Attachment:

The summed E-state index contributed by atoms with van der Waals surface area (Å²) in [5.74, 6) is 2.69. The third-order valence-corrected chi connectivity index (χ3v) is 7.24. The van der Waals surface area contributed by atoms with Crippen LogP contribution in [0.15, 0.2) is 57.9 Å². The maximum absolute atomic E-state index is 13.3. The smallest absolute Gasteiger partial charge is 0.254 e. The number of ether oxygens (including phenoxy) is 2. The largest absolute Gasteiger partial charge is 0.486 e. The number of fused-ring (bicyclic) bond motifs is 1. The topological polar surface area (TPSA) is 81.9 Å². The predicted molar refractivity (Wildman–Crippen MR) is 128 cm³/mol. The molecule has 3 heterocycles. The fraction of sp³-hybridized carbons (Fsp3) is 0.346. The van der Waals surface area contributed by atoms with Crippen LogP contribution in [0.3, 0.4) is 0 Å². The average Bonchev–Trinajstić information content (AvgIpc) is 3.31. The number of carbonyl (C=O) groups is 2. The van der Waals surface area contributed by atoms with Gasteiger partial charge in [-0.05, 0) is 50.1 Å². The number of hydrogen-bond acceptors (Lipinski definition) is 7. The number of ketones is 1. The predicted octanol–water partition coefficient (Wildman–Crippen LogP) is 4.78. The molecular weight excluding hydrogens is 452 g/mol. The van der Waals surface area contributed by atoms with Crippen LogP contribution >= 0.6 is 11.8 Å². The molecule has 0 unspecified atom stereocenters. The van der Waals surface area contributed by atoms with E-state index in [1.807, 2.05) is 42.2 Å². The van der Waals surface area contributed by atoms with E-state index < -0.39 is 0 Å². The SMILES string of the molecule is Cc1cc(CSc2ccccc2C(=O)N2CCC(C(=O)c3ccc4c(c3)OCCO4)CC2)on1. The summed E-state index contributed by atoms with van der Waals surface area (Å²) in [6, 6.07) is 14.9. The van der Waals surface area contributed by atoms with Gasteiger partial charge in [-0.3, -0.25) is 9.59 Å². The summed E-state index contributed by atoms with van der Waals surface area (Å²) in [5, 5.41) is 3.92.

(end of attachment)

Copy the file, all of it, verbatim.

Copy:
The summed E-state index contributed by atoms with van der Waals surface area (Å²) in [5.74, 6) is 2.69. The third-order valence-corrected chi connectivity index (χ3v) is 7.24. The van der Waals surface area contributed by atoms with Crippen LogP contribution in [0.15, 0.2) is 57.9 Å². The maximum absolute atomic E-state index is 13.3. The smallest absolute Gasteiger partial charge is 0.254 e. The number of ether oxygens (including phenoxy) is 2. The largest absolute Gasteiger partial charge is 0.486 e. The number of fused-ring (bicyclic) bond motifs is 1. The topological polar surface area (TPSA) is 81.9 Å². The predicted molar refractivity (Wildman–Crippen MR) is 128 cm³/mol. The molecule has 3 heterocycles. The fraction of sp³-hybridized carbons (Fsp3) is 0.346. The van der Waals surface area contributed by atoms with Crippen LogP contribution in [0.3, 0.4) is 0 Å². The average Bonchev–Trinajstić information content (AvgIpc) is 3.31. The number of carbonyl (C=O) groups is 2. The van der Waals surface area contributed by atoms with Gasteiger partial charge in [-0.05, 0) is 50.1 Å². The number of hydrogen-bond acceptors (Lipinski definition) is 7. The number of ketones is 1. The predicted octanol–water partition coefficient (Wildman–Crippen LogP) is 4.78. The molecular weight excluding hydrogens is 452 g/mol. The van der Waals surface area contributed by atoms with Crippen LogP contribution >= 0.6 is 11.8 Å². The molecule has 0 unspecified atom stereocenters. The van der Waals surface area contributed by atoms with E-state index in [1.807, 2.05) is 42.2 Å². The van der Waals surface area contributed by atoms with E-state index < -0.39 is 0 Å². The SMILES string of the molecule is Cc1cc(CSc2ccccc2C(=O)N2CCC(C(=O)c3ccc4c(c3)OCCO4)CC2)on1. The summed E-state index contributed by atoms with van der Waals surface area (Å²) in [6, 6.07) is 14.9. The van der Waals surface area contributed by atoms with Gasteiger partial charge in [-0.3, -0.25) is 9.59 Å². The summed E-state index contributed by atoms with van der Waals surface area (Å²) in [5, 5.41) is 3.92.